Halloween Around the World

Halloween Around the World

Halloween, which is celebrated annually on October 31st, is one of the world’s largest festivals. It is also one of the oldest traditions and reflects on an essential element for humans: the relationship between the living and the dead. The tradition of Halloween originates from the ancient Celtic festival of Samhain. The Celts, who lived 2,000 years ago in the area that is now Ireland, the United Kingdom and northern France, celebrated their new year on November 1st. 

“This day marked the end of summer and the beginning of the dark, cold winter, a time of year that was often associated with a human death,” History.com explains. “Celts believed that on the night before the new year, the boundary between the worlds of the living and the dead became blurred. On the night of October 31, they celebrated Samhain when it was believed that the ghosts of the dead returned to Earth.” 

Halloween is celebrated around the world Many of these countries celebrate the holiday depending on their varying cultures, beliefs and traditions.


Picture of how Mexicans celebrate “Día de Los Muertos” taken from Wikipedia

Mexicans do not necessarily celebrate Halloween in title, but they do celebrate the “Day of the Dead, or better known as: Día de Los Muertos”. The Day of the Dead is one of the biggest and most famous festivals in Mexico, celebrated from October 31st to November 2nd. In some towns, the festivities begin a week or two in advance, with colorful processions, flower creations and displays of many traditional handicrafts. These celebrations attract visitors from all around the globe to experience Mexico’s traditional spirituality and happiness towards seeing their deceased loved ones.


In Colombia, Halloween is celebrated similarly to the United States. Halloween in Colombia is called, “Noche de brujas” (Night of the Witches). Children and adults dress up in their costumes and go door-to-door asking for candy. Walking the streets, you’ll see Batman, fairies, dogs, ninjas, and cowboys.. However, instead of saying “trick or treat”, Colombians sing a short song to receive candy. In Bogota, the capital city of Colombia, there is an annual zombie march where over 40,000 people dress up as zombies and roam the streets. 

“Kids dress up in their costumes to go to school that day. And they have a parade at schools,” Mrs Gallimore said. Mrs. Gallimore currently teaches Spanish at Lambert High School and she has lived in Colombia for many years when she was younger. Celebrating Halloween was one of her favorite holidays to participate in!


Even though Polish stores might decorate their store windows for Halloween and host costume parties, many Polish people are very protective of their traditions. They want their traditions to be their original idea and not incorporated by another country. Thus, the Americanized version of Halloween has not gained much popularity in Poland. Instead, the Polish celebrate Forefathers Eve, an old Slavic custom that has been combined with the Christian celebrations of All Souls’ Day held on November 2nd. All Saints Day is followed by All Souls’ Day. During this celebratory time, the Polish hold a silent procession to their ancestors’ graves, where a candle is lit and placed on the graves of friends and relatives. On this auspicious night, extra plates of food are set on dinner tables. The polish do this because they believe that the spirits of the dead join them for dinner. After dinner, the leftover food is taken to the cemetery for their deceased ancestors.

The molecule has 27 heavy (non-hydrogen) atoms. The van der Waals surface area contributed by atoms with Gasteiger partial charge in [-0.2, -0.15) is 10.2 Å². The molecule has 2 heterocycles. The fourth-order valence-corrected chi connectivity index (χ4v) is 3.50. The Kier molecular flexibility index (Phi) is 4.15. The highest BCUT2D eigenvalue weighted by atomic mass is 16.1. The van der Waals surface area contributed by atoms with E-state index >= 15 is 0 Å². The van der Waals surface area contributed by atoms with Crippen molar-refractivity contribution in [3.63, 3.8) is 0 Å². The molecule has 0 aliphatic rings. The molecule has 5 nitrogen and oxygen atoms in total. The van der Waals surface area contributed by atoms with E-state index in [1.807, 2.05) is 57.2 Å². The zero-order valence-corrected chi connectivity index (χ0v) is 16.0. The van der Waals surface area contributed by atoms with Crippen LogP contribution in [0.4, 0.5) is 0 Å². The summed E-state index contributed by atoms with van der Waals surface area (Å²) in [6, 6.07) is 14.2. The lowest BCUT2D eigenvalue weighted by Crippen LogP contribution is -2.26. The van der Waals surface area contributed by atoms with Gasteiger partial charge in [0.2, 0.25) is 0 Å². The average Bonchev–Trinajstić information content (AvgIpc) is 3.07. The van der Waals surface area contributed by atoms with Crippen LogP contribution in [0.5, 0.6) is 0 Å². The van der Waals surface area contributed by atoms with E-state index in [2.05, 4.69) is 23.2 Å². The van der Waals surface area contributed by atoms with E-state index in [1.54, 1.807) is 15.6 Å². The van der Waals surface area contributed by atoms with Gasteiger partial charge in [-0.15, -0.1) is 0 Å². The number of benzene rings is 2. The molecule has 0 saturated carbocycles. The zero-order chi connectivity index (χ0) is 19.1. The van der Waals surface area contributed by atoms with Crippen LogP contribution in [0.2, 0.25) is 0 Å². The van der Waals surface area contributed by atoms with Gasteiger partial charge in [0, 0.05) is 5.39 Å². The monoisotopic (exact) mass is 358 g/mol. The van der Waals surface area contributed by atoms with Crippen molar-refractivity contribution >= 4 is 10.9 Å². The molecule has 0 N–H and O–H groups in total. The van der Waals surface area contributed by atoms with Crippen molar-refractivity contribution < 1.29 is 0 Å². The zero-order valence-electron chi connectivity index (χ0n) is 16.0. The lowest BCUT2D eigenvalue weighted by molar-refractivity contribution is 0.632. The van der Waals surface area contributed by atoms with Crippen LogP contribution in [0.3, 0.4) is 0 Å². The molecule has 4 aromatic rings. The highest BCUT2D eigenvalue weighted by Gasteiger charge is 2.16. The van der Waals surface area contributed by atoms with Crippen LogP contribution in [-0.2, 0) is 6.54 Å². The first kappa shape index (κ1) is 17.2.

In the Philippines, children participate in Pangangaluluwâ and go door-to-door singing songs in exchange for sweets on October 31st. However, the country’s traditional celebration takes place on November 1st and 2nd. People in the Philippines spend this time holding reunions in the cemetery, where tombs are cleaned and repaired and prayers are offered, followed by fun and feasts. 

“We in the Philippines don’t celebrate all hallows eve by pumpkin-carving or apple-bobbing (although families in some areas have begun to practice trick-or-treating)—we celebrate it with flickering candles, fragrant flowers, thoughtful prayers, and group visits to the cemetery,” Holidappy explains.

Costa Rica: 

The Costa Rican Masquerade Day, “La Mascarada”, is an adaptation of Halloween in the U.S., usually celebrated on October 31st. This tradition is a recent tradition that has gained popularity in the last few years. Masquerade Day is a colorful parade of giant masks, in which people with giant costumed puppets

Masquerade Day in Costa Rica. Source: Is the Mascarada Costa Rica’s Version of Halloween?

march the streets. They are usually accompanied by small music bands known as cimarron, whose skills are usually derived from the locals. Members of the cimarron band are self-taught because there are no scores to read, so each member learns through the ears. This musical part of Masquerade Day is believed to be among the oldest traditions in Costa Rica, and it’s one that the Ministry of Culture makes sure that the tradition does not disappear.

Although Halloween is derived from ancient festivals and religious rituals, it is still widely celebrated today in a number of countries around the world. Whether it’s filling yourself with candy, flying kites, dressing up as a monster, or having a parade, Halloween is a worldwide festival that everyone can enjoy!